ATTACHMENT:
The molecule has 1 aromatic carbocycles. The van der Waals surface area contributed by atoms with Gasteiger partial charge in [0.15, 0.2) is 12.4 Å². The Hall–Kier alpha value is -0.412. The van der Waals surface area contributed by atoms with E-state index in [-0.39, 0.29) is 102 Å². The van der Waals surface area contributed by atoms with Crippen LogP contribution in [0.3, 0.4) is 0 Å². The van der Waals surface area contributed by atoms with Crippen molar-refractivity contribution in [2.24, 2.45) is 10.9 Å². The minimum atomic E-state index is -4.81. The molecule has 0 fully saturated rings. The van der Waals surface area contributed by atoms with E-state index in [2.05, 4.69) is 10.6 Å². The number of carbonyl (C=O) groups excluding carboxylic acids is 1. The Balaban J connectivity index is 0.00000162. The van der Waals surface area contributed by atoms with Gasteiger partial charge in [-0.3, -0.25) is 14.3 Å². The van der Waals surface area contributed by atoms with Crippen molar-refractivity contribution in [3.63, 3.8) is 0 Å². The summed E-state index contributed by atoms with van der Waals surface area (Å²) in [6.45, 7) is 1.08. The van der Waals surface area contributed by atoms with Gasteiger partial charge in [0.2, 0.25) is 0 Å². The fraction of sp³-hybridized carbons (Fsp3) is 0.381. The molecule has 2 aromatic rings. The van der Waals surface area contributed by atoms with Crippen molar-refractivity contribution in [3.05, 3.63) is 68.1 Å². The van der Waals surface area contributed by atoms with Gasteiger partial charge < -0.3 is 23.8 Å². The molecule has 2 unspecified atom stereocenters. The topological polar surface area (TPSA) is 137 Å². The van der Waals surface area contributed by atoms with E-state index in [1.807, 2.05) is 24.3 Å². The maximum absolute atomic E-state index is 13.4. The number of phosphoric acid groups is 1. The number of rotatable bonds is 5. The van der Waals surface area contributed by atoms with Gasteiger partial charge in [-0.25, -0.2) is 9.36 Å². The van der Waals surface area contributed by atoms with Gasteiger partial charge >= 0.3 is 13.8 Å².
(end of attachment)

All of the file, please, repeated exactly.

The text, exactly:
The molecule has 1 aromatic carbocycles. The van der Waals surface area contributed by atoms with Gasteiger partial charge in [0.15, 0.2) is 12.4 Å². The Hall–Kier alpha value is -0.412. The van der Waals surface area contributed by atoms with E-state index in [-0.39, 0.29) is 102 Å². The van der Waals surface area contributed by atoms with Crippen LogP contribution in [0.3, 0.4) is 0 Å². The van der Waals surface area contributed by atoms with Crippen molar-refractivity contribution in [2.24, 2.45) is 10.9 Å². The minimum atomic E-state index is -4.81. The molecule has 0 fully saturated rings. The van der Waals surface area contributed by atoms with E-state index in [2.05, 4.69) is 10.6 Å². The number of carbonyl (C=O) groups excluding carboxylic acids is 1. The Balaban J connectivity index is 0.00000162. The van der Waals surface area contributed by atoms with Gasteiger partial charge in [-0.3, -0.25) is 14.3 Å². The van der Waals surface area contributed by atoms with Crippen molar-refractivity contribution in [3.63, 3.8) is 0 Å². The summed E-state index contributed by atoms with van der Waals surface area (Å²) in [6.45, 7) is 1.08. The van der Waals surface area contributed by atoms with Gasteiger partial charge in [0.2, 0.25) is 0 Å². The fraction of sp³-hybridized carbons (Fsp3) is 0.381. The molecule has 2 aromatic rings. The van der Waals surface area contributed by atoms with Crippen molar-refractivity contribution in [3.05, 3.63) is 68.1 Å². The van der Waals surface area contributed by atoms with Gasteiger partial charge < -0.3 is 23.8 Å². The molecule has 2 unspecified atom stereocenters. The topological polar surface area (TPSA) is 137 Å². The van der Waals surface area contributed by atoms with E-state index in [1.807, 2.05) is 24.3 Å². The maximum absolute atomic E-state index is 13.4. The number of phosphoric acid groups is 1. The number of rotatable bonds is 5. The van der Waals surface area contributed by atoms with Gasteiger partial charge in [-0.25, -0.2) is 9.36 Å². The van der Waals surface area contributed by atoms with Gasteiger partial charge >= 0.3 is 13.8 Å².